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Canadian Geospatial Digest January 23th, 2023

  1. New Trimble Forestry Lab at the University of British Columbia
  2. Mapping the health of kelp forests

  3. Raising Awareness About Canada’s Indian Day Schools With Digital History

  4. Global map depicts mammal movement between protected areas

  5. ‘An amazing moment,’ says team leader as satellite built in Nova Scotia launches into orbit

  6. A recap of 2022 Canadian additions to the Living Atlas

 

New Trimble Forestry Lab at the University of British Columbia

The University of British Columbia has teamed up with Trimble, one of the leading global GNSS and GPS hardware and software suppliers, to build a forestry centred lab program on campus. Forestry has seen many technological integrations to improve sustainability tactics as well as production methods. This new forestry focused lab is also the first of its kind within Canada and has the potential to pave the way for even greater improvements. Read more here 

 

Mapping the health of kelp forests

Research is being conducted on kelp forest resilience and decline based on stressors and ecosystem interactions. Maycira Costa, UVic geographer and Remote Sensing specialist, is collaborating with Indigenous communities and the Pacific Salmon Foundation, as well as many other conservation and resilience groups to help identify areas of potential protection and possible restoration for kelp forests. Read more on the historical and modern data uses here

 

Raising Awareness about Canada’s Indian Day Schools With Digital History

Last year, several reports of mass graves of Indigenous children who died at “Indian Day Schools”. This article sources a database to help map these tragedies. It wasn’t just schools involved, but also “sanatoriums and tuberculosis hospitals” as well. Read more here, and use the intractable map here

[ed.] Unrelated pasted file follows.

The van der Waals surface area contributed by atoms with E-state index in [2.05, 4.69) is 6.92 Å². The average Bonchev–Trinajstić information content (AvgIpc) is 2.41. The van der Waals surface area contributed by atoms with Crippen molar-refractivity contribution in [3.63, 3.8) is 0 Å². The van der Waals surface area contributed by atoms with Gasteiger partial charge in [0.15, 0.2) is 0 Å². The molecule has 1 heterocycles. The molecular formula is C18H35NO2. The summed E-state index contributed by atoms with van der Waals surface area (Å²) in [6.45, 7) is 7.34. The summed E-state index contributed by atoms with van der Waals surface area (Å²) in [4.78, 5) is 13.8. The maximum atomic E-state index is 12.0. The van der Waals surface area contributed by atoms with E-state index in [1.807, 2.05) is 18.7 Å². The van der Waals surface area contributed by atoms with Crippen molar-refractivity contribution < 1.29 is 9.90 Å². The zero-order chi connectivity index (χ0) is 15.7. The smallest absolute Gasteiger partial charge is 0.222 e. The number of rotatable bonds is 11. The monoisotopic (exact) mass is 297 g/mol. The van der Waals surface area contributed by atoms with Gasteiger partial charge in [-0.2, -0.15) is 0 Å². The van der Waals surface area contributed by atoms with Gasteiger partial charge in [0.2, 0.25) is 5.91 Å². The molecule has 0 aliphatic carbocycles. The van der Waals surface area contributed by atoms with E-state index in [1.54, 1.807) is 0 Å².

Global map depicts mammal movement between protected areas

The article focuses on how biodiversity not only needs vital habitat space, but also the ability to connect through migration patterns. A global map was developed to showcase migratory patterns of “where mammals are most likely to move between protected areas”. However, the biggest note to take from these findings is “that Canada is both a world leader in connectivity and home to many areas critical to animal movement”. Read more and check out the related map here

 

‘An amazing moment,’ says team leader as satellite built in Nova Scotia launches into orbit

Around 300 Nova Scotia students from the Dalhousie Space Systems Lab were able to launch a satellite with help from NASA. This satellite, which is no bigger than a shoe box, is one of many satellites built as part of the Canadian CubeSat Project and this particular one is the first made in Atlantic Canada. Read more here

 

A recap of 2022 Canadian additions to the Living Atlas

This article is more of a collection of maps than a traditional piece, but still just as interesting based on the wide variety of topics and the potential to use as resources for projects or other means. This recap focuses on the Canadian additions and awards granted through the living atlas. Read more here

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